Patient Satisfaction, Preventive Services, and Emergency Room Use among African-Americans with Type 2 Diabetes

Department of Epidemiology, The Johns Hopkins Medical Institutions, Baltimore, Maryland 21205, USA.
Disease Management (Impact Factor: 1.39). 12/2005; 8(6):361-71. DOI: 10.1089/dis.2005.8.361
Source: PubMed


The aim of this study was to determine the relationship between patient satisfaction and diabetes- related preventive health care and emergency room (ER) use. We studied 542 urban African-Americans with type 2 diabetes aged > or =25 years who were enrolled in a primary carebased intervention trial to improve diabetes control and reduce adverse health events; 73% female, mean age 58 years, 35% had yearly household incomes of <$7500, and all participants had health insurance. All completed a baseline interview-administered questionnaire. Patient satisfaction was measured using a modified version (nine questions) of the Consumer Assessment of Health Plans Survey (CAHPS) and use of diabetes-related preventive health care and ER were assessed by self-report. We then followed participants for 12 months to determine ER use prospectively. In general, participants gave favorable ratings of their care; over 70% reported that they had no problem getting care, over 60% reported the highest ratings on the communication and courtesy domains, and mean ratings (0-10 scale) for personal doctor and overall health care were high (8.8 and 8.4, respectively). Using poisson regression models adjusted for age, education, and self-reported rating of health, several aspects of patient satisfaction were associated with subsequent ER use. Participants who reported that medical staff were usually helpful or that doctors and nurses usually spent enough time were 0.49 and 0.37 times, respectively, less likely to use the ER (all p < 0.05). However, few aspects of patient satisfaction were associated with better preventive services. These data suggest that greater patient satisfaction was associated with lower ER use in urban African-Americans. Whether measures to improve patient satisfaction would reduce ER use requires further prospective study.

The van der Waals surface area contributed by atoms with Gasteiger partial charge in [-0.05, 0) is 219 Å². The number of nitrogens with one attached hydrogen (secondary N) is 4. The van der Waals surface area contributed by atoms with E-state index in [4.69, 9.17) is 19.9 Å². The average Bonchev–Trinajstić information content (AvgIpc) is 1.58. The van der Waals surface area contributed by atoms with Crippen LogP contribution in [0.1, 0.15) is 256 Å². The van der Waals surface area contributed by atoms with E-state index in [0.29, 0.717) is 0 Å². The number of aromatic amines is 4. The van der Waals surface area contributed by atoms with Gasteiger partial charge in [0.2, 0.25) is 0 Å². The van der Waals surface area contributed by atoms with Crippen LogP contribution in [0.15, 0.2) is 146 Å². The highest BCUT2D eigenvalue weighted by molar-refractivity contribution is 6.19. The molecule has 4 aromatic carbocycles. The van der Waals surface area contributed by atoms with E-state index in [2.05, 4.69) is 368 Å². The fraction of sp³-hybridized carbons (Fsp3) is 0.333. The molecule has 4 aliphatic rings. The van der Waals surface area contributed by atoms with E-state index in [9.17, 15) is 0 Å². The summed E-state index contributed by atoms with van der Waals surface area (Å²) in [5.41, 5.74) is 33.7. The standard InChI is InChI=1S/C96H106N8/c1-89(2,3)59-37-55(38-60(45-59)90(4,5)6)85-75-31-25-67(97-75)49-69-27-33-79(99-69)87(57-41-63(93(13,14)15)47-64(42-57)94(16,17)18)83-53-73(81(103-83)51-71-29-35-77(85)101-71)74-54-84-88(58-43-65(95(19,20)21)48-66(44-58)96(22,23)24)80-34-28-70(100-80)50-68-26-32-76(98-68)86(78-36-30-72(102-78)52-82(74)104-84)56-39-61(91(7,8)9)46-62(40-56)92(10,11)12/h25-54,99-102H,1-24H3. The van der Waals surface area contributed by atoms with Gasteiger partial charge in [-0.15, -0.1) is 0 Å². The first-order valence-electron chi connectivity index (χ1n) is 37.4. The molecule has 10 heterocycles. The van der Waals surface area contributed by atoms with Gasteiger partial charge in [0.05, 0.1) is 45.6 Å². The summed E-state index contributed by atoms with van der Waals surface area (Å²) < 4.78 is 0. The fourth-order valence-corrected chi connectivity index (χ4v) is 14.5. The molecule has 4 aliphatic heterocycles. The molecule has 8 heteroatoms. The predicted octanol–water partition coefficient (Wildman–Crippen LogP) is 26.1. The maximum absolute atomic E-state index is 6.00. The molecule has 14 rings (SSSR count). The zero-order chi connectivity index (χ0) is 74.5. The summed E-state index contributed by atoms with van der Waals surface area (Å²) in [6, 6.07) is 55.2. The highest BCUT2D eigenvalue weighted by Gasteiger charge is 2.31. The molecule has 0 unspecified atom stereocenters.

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    • "Patient experience domain Patient behavior (adherence, follow-up, self- management) Clinical processes and structures Effectiveness (outcomes) Efficiency (utilization) Safety Care coordination Flocke et al., 1998 Jaipaul & Rosenthal, 2003 Health promotion Sequist et al., 2008 Little et al., 2001 Trust in provider Safran et al., 1998 Rao et al., 2006 O&apos;Malley et al., 2004 Lee & Lin, 2009 Ratanawongsa, et al., 2013 Getting needed care Schneider et al., 2001 Gary, et al., 2005 Getting care quickly Schneider et al., 2001 Brousseau, et al., 2004 Llanwarne, et al., 2013 Health plan information and customer service Schneider et al., 2001 Courtesy, respect, and/or helpfulness of office staff Schneider et al., 2001 Rao et al., 2006 States (Isaac, Zaslavsky, Cleary, & Landon, 2010), and to process indicators relating to 19 different conditions in the United Kindgom (Llanwarne et al., 2013). Overall ratings and willingness to recommend the hospital were lower in hospitals that consistently performed poorly on cardiac process measures over the course of 3 years (Girotra, Cram, & Popescu, 2012). "
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    ABSTRACT: Patient care experience surveys evaluate the degree to which care is patient-centered. This article reviews the literature on the association between patient experiences and other measures of health care quality. Research indicates that better patient care experiences are associated with higher levels of adherence to recommended prevention and treatment processes, better clinical outcomes, better patient safety within hospitals, and less health care utilization. Patient experience measures that are collected using psychometrically sound instruments, employing recommended sample sizes and adjustment procedures, and implemented according to standard protocols are intrinsically meaningful and are appropriate complements for clinical process and outcome measures in public reporting and pay-for-performance programs.
    Full-text · Article · Jul 2014 · Medical Care Research and Review

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    ABSTRACT: Assessment of patient satisfaction is required to help to improve health system performance and promote better governance of the hospital services. Despite resource constraints health personnel in private health care delivery centers are providing satisfactory health services than public hospitals. In the face of ever increasing demand for health care services strength, weakness and future prospects of private health care facilities should be evaluated and appraised. On the other hand health care delivery in public hospitals should be closely monitored for further improvement to meet the demands of people.
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